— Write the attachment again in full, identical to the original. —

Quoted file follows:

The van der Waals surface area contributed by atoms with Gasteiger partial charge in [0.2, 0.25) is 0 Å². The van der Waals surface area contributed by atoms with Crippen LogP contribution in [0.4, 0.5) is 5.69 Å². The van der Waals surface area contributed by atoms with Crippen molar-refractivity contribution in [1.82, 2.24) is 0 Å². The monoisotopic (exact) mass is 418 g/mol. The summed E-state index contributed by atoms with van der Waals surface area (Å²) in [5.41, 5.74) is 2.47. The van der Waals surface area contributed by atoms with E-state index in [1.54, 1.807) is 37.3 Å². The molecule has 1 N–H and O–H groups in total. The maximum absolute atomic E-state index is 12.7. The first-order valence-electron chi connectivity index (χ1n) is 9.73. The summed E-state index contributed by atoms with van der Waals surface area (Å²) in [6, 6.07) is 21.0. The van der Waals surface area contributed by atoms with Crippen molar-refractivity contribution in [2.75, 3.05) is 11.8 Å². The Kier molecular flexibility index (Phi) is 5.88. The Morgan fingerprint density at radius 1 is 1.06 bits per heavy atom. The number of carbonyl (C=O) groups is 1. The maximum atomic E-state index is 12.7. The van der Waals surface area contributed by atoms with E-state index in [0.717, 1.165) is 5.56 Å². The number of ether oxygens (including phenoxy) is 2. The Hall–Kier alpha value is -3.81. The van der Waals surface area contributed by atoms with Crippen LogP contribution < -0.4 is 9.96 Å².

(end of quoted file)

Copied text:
The van der Waals surface area contributed by atoms with Gasteiger partial charge in [0.2, 0.25) is 0 Å². The van der Waals surface area contributed by atoms with Crippen LogP contribution in [0.4, 0.5) is 5.69 Å². The van der Waals surface area contributed by atoms with Crippen molar-refractivity contribution in [1.82, 2.24) is 0 Å². The monoisotopic (exact) mass is 418 g/mol. The summed E-state index contributed by atoms with van der Waals surface area (Å²) in [5.41, 5.74) is 2.47. The van der Waals surface area contributed by atoms with E-state index in [1.54, 1.807) is 37.3 Å². The molecule has 1 N–H and O–H groups in total. The maximum absolute atomic E-state index is 12.7. The first-order valence-electron chi connectivity index (χ1n) is 9.73. The summed E-state index contributed by atoms with van der Waals surface area (Å²) in [6, 6.07) is 21.0. The van der Waals surface area contributed by atoms with Crippen molar-refractivity contribution in [2.75, 3.05) is 11.8 Å². The Kier molecular flexibility index (Phi) is 5.88. The Morgan fingerprint density at radius 1 is 1.06 bits per heavy atom. The number of carbonyl (C=O) groups is 1. The maximum atomic E-state index is 12.7. The van der Waals surface area contributed by atoms with E-state index in [0.717, 1.165) is 5.56 Å². The number of ether oxygens (including phenoxy) is 2. The Hall–Kier alpha value is -3.81. The van der Waals surface area contributed by atoms with Crippen LogP contribution < -0.4 is 9.96 Å².